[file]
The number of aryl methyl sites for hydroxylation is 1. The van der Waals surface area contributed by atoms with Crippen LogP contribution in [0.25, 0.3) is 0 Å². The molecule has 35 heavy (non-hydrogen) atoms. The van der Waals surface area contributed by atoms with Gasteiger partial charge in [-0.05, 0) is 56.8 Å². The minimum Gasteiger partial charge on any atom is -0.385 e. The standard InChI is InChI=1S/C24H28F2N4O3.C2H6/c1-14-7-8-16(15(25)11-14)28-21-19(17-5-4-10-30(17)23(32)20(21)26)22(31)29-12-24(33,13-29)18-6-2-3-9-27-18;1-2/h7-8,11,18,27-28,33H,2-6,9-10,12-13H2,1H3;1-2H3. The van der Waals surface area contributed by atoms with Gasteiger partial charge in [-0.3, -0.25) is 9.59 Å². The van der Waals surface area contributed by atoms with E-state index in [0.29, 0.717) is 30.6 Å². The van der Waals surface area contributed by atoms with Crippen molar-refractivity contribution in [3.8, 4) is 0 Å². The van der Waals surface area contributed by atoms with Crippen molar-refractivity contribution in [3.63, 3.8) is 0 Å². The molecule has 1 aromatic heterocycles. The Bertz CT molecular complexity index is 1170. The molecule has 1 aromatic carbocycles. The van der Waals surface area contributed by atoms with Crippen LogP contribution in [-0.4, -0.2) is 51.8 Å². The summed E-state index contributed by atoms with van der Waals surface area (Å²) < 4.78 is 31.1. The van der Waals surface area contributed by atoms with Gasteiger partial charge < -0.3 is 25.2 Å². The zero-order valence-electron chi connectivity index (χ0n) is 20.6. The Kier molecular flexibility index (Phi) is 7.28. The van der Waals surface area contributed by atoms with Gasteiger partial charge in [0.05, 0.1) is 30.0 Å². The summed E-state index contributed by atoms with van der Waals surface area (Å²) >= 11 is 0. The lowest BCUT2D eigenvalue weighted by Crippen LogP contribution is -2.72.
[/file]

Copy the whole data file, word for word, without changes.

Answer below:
The number of aryl methyl sites for hydroxylation is 1. The van der Waals surface area contributed by atoms with Crippen LogP contribution in [0.25, 0.3) is 0 Å². The molecule has 35 heavy (non-hydrogen) atoms. The van der Waals surface area contributed by atoms with Gasteiger partial charge in [-0.05, 0) is 56.8 Å². The minimum Gasteiger partial charge on any atom is -0.385 e. The standard InChI is InChI=1S/C24H28F2N4O3.C2H6/c1-14-7-8-16(15(25)11-14)28-21-19(17-5-4-10-30(17)23(32)20(21)26)22(31)29-12-24(33,13-29)18-6-2-3-9-27-18;1-2/h7-8,11,18,27-28,33H,2-6,9-10,12-13H2,1H3;1-2H3. The van der Waals surface area contributed by atoms with Gasteiger partial charge in [-0.3, -0.25) is 9.59 Å². The van der Waals surface area contributed by atoms with E-state index in [0.29, 0.717) is 30.6 Å². The van der Waals surface area contributed by atoms with Crippen molar-refractivity contribution in [3.8, 4) is 0 Å². The van der Waals surface area contributed by atoms with Crippen molar-refractivity contribution in [3.63, 3.8) is 0 Å². The molecule has 1 aromatic heterocycles. The Bertz CT molecular complexity index is 1170. The molecule has 1 aromatic carbocycles. The van der Waals surface area contributed by atoms with Crippen LogP contribution in [-0.4, -0.2) is 51.8 Å². The summed E-state index contributed by atoms with van der Waals surface area (Å²) < 4.78 is 31.1. The van der Waals surface area contributed by atoms with Gasteiger partial charge < -0.3 is 25.2 Å². The zero-order valence-electron chi connectivity index (χ0n) is 20.6. The Kier molecular flexibility index (Phi) is 7.28. The van der Waals surface area contributed by atoms with Gasteiger partial charge in [0.05, 0.1) is 30.0 Å². The summed E-state index contributed by atoms with van der Waals surface area (Å²) >= 11 is 0. The lowest BCUT2D eigenvalue weighted by Crippen LogP contribution is -2.72.